Physical therapists employ a variety
of treatments to help people who have lost physical mobility through accident
or disease. They also work to control pain and limit the damage caused by injury.
Treatments may include therapeutic exercise, electro stimulation, and deep tissue
massage. This is highly-skilled professional work, and the education and training
requirements are correspondingly thorough.
If you aspire to a career as a physical therapist,
you will require both to graduate from an accredited degree
program and also to pass a licensure examination. Your physical
therapist education will start with general science courses such as biology
and chemistry. You will then move on to more specialized courses in biomechanics,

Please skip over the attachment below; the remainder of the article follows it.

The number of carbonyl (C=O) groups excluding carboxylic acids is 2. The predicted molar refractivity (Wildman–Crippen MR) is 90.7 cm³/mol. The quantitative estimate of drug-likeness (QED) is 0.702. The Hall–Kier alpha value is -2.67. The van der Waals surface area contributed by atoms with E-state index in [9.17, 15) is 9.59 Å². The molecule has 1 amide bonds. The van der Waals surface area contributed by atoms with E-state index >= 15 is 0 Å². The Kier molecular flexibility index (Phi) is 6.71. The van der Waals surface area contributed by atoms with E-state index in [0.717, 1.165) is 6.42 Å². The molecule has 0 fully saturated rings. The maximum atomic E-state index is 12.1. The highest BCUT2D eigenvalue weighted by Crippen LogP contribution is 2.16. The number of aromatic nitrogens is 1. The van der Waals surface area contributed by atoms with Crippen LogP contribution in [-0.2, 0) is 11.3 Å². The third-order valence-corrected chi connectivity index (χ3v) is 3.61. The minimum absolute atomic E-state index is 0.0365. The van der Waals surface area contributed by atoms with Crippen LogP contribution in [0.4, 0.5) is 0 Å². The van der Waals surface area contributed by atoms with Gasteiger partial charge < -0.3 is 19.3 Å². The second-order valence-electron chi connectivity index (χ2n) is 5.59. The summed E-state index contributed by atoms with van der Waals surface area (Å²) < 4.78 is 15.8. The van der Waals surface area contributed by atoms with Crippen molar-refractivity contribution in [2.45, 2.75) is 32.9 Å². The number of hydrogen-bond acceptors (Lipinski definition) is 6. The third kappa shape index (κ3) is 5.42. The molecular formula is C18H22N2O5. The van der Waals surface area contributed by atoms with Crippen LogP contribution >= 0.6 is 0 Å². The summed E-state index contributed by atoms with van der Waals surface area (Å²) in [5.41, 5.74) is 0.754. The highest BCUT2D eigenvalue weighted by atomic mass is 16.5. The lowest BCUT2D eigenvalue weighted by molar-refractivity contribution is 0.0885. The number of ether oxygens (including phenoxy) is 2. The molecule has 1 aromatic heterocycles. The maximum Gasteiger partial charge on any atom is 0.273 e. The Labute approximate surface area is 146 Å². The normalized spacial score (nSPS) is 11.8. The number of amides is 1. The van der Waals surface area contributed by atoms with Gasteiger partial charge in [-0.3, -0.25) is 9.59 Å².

neuroanatomy, and therapeutic techniques. Accredited colleges must offer degree
programs to at least master’s level. Many also offer doctoral-level physical
therapy degrees. Your degree program
will combine classroom and laboratory work with supervised clinical experience.
After you have earned your degree,
and your license, you can expect to undertake continuing education. Indeed some
States demand this as a condition of licensure.
As a physical therapist you might find yourself administering treatment in a variety of locations. You could work in a hospital or clinic, or the office of another healthcare professional. You might work on a self-employed basis, with your own private practice. Some physical therapists teach in colleges and do scientific research. Physical therapists can expect a high demand for their services in view of the healthcare needs of an aging population.
Publish date: February 10, 2011